Patients with chronic heart failure are patients whose heart does not pump out enough blood with each heartbeat. The failing heart has to work harder and harder – has to pump more times per minute – to pump enough blood containing oxygen and nutrients out to the body tissues. The failing heart is an energy-deprived heart. It is a heart with contractions that are not as strong as they need to be.
The symptoms of chronic heart failure
Cardiologists have categorized some of the most common symptoms of heart failure in its earlier stages:
Dr. Svend Aage Mortensen (1942 – 2015), M.D., DMSc. was associate professor and chief physician (cardiology) at The Heart Centre, Rigshospitalet, Copenhagen, Denmark. He was the lead researcher on the Q-Symbio study of the beneficial effects of Coenzyme Q10 on morbidity and mortality in chronic heart failure.
Multiple treatment options with Coenzyme Q10
Dr. Mortensen saw six possible treatment options with Coenzyme Q10 in the prevention and treatment of cardiovascular disease.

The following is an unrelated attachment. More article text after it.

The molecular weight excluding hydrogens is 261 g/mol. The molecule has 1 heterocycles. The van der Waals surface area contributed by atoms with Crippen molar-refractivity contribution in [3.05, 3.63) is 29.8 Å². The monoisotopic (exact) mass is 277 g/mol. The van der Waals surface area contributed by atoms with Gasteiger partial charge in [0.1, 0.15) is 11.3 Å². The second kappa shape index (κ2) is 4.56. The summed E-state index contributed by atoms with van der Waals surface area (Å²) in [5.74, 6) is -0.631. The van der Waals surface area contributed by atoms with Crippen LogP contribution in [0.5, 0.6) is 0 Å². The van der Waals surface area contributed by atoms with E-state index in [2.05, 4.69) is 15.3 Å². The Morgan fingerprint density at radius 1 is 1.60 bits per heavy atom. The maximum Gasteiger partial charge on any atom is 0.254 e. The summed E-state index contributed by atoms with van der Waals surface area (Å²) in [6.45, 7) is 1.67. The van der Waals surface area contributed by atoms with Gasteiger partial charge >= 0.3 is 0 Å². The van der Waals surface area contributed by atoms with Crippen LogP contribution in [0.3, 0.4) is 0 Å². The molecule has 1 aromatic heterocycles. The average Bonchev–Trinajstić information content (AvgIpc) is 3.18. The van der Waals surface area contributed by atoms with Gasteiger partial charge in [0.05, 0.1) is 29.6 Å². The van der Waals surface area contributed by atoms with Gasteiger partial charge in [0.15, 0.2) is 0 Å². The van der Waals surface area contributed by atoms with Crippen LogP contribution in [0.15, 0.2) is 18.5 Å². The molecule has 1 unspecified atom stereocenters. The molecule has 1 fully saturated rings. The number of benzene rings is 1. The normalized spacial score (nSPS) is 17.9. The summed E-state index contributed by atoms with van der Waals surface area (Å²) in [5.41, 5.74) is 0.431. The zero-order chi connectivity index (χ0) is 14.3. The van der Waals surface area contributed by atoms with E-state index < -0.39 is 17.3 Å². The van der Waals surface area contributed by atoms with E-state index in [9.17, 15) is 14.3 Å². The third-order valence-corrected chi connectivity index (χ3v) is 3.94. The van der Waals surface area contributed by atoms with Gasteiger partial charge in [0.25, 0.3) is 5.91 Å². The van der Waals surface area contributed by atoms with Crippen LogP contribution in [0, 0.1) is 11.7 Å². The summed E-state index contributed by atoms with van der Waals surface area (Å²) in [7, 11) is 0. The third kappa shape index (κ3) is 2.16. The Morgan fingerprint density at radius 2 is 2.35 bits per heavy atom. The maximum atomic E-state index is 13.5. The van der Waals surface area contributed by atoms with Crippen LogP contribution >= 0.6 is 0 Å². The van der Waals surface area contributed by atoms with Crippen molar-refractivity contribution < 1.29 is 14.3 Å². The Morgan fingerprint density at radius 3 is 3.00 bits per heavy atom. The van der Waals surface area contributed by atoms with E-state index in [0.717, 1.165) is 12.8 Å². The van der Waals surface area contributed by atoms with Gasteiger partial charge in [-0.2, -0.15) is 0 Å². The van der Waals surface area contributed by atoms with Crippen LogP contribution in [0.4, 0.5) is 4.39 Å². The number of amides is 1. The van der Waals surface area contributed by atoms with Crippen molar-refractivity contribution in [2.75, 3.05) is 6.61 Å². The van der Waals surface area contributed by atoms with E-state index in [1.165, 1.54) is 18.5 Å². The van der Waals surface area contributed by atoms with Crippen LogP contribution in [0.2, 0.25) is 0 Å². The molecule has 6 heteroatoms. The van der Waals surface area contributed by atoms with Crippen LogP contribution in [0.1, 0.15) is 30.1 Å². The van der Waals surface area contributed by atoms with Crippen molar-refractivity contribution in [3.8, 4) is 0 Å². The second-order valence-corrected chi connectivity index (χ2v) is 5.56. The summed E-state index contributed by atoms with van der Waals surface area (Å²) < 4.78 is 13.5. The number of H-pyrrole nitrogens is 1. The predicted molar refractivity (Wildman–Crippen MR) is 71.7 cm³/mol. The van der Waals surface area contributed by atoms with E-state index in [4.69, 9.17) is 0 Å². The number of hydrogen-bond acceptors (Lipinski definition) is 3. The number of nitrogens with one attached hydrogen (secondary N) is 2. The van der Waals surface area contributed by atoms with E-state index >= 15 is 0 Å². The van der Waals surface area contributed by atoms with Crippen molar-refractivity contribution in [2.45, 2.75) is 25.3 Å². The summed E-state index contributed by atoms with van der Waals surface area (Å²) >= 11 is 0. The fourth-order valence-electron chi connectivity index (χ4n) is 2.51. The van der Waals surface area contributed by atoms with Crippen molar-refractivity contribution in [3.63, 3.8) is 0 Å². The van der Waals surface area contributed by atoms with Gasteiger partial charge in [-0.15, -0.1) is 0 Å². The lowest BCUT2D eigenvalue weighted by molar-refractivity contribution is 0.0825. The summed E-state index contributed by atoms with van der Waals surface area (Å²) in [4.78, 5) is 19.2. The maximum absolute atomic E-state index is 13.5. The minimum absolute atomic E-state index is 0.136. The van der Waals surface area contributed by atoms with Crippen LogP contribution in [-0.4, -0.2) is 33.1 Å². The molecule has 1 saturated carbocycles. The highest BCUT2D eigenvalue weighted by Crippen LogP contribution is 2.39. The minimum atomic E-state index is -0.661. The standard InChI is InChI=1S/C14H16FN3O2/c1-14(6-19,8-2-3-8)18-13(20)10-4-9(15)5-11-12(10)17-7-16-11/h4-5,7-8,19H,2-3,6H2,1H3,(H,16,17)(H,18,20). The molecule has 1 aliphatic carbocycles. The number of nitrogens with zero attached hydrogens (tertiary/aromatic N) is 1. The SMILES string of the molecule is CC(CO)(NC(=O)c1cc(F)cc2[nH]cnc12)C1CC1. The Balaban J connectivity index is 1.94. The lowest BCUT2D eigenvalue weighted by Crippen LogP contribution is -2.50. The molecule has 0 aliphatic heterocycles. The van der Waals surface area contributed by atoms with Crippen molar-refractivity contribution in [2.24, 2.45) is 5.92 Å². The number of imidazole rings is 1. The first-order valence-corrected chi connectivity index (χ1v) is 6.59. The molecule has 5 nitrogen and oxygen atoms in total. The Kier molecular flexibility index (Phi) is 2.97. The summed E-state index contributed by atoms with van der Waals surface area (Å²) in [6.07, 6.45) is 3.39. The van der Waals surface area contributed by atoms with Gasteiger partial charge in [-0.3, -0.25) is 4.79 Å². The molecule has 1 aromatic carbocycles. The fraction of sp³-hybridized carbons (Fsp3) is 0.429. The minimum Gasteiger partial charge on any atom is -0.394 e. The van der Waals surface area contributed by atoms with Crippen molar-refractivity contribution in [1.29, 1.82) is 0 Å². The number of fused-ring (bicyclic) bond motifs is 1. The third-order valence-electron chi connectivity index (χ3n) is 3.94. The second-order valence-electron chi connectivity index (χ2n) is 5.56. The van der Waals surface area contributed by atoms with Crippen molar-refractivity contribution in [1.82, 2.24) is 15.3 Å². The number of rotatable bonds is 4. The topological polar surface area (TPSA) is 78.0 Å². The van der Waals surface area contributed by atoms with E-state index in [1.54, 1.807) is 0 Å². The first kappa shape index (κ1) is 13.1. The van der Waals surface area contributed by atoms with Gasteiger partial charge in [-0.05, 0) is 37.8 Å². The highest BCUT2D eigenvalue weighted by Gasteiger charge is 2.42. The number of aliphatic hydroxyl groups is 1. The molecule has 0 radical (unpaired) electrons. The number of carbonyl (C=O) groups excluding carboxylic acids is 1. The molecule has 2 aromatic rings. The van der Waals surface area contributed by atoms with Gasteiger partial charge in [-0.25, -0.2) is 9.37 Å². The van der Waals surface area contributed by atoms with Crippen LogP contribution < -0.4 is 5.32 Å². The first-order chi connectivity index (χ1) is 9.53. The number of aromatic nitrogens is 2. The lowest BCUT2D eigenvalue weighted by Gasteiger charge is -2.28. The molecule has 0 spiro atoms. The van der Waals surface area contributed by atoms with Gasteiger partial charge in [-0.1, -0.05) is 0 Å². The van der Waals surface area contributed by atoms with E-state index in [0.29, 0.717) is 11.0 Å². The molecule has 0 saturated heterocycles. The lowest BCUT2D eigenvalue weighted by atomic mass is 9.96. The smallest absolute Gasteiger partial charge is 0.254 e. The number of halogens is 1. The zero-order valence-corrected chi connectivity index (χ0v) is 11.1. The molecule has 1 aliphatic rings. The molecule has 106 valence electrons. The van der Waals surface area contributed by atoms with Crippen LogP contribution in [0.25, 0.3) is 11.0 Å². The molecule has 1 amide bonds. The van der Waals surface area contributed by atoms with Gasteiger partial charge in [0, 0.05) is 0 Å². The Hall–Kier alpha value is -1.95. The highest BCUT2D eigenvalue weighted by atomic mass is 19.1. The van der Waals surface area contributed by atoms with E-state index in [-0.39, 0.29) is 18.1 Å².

Preventative treatment in statin therapy
Adjunctive treatment of ischemic heart disease and angina pectoris
Pretreatment for coronary artery bypass surgery or valve surgery
Adjunctive treatment in arterial hypertension
Preventative treatment in anthracycline therapy
Adjunctive treatment in chronic heart failure
What did Dr. Mortensen know about Coenzyme Q10?
In developing a biochemical rationale for the above uses of Coenzyme Q10 in cardiovascular disease, Dr. Mortensen built on documented facts. He knew that Coenzyme Q10 plays an important role in the following biological actions:
What is it that we need to improve the generally poor prognosis given to chronic heart failure patients? Heart failure is, at its most basic, the inability of the heart to pump out sufficient blood so that the body gets the oxygen and the nutrients that it needs. Heart failure is the condition in which fluid builds up in the lungs and in the lower extremities because of the inadequate pumping action of the heart. Heart failure is feeling tired and out of breath at the slightest exertion.
What are the levels of heart failure?
The New York Heart Association (NYHA) has devised a system for the functional classification of heart failure: